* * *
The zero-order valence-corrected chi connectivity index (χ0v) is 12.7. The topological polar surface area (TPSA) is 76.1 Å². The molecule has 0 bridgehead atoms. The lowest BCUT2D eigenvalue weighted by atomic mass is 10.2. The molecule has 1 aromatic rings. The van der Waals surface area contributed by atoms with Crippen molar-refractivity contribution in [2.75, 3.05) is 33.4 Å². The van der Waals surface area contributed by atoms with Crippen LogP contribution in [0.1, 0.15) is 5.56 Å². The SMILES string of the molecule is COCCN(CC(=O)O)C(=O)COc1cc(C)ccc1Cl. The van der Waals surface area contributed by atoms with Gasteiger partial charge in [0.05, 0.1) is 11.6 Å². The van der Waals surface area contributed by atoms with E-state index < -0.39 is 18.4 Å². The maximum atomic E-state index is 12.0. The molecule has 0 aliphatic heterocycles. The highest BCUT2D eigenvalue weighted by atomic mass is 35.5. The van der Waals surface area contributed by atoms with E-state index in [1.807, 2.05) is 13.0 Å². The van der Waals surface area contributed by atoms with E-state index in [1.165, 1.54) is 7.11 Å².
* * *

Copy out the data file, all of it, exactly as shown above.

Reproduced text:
The zero-order valence-corrected chi connectivity index (χ0v) is 12.7. The topological polar surface area (TPSA) is 76.1 Å². The molecule has 0 bridgehead atoms. The lowest BCUT2D eigenvalue weighted by atomic mass is 10.2. The molecule has 1 aromatic rings. The van der Waals surface area contributed by atoms with Crippen molar-refractivity contribution in [2.75, 3.05) is 33.4 Å². The van der Waals surface area contributed by atoms with Crippen LogP contribution in [0.1, 0.15) is 5.56 Å². The SMILES string of the molecule is COCCN(CC(=O)O)C(=O)COc1cc(C)ccc1Cl. The van der Waals surface area contributed by atoms with Gasteiger partial charge in [0.05, 0.1) is 11.6 Å². The van der Waals surface area contributed by atoms with E-state index < -0.39 is 18.4 Å². The maximum atomic E-state index is 12.0. The molecule has 0 aliphatic heterocycles. The highest BCUT2D eigenvalue weighted by atomic mass is 35.5. The van der Waals surface area contributed by atoms with E-state index in [1.807, 2.05) is 13.0 Å². The van der Waals surface area contributed by atoms with E-state index in [1.165, 1.54) is 7.11 Å².